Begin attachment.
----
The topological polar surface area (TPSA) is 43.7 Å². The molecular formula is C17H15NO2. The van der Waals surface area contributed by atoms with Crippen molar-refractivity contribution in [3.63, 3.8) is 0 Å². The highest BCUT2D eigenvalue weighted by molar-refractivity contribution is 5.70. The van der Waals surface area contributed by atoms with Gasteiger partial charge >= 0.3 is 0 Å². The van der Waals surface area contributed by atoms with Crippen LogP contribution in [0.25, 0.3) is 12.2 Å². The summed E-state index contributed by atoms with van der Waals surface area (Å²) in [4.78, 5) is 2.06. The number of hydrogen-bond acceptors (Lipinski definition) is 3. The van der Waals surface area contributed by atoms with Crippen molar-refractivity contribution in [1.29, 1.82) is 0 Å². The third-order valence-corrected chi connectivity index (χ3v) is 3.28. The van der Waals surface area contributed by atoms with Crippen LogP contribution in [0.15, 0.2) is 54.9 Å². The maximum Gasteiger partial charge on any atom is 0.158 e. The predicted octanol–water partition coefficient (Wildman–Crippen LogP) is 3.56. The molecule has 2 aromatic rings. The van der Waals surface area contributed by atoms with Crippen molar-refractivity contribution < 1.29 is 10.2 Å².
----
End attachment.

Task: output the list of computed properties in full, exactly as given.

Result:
The topological polar surface area (TPSA) is 43.7 Å². The molecular formula is C17H15NO2. The van der Waals surface area contributed by atoms with Crippen molar-refractivity contribution in [3.63, 3.8) is 0 Å². The highest BCUT2D eigenvalue weighted by molar-refractivity contribution is 5.70. The van der Waals surface area contributed by atoms with Gasteiger partial charge >= 0.3 is 0 Å². The van der Waals surface area contributed by atoms with Crippen LogP contribution in [0.25, 0.3) is 12.2 Å². The summed E-state index contributed by atoms with van der Waals surface area (Å²) in [4.78, 5) is 2.06. The number of hydrogen-bond acceptors (Lipinski definition) is 3. The van der Waals surface area contributed by atoms with Crippen molar-refractivity contribution in [1.29, 1.82) is 0 Å². The third-order valence-corrected chi connectivity index (χ3v) is 3.28. The van der Waals surface area contributed by atoms with Crippen LogP contribution in [0.15, 0.2) is 54.9 Å². The maximum Gasteiger partial charge on any atom is 0.158 e. The predicted octanol–water partition coefficient (Wildman–Crippen LogP) is 3.56. The molecule has 2 aromatic rings. The van der Waals surface area contributed by atoms with Crippen molar-refractivity contribution < 1.29 is 10.2 Å².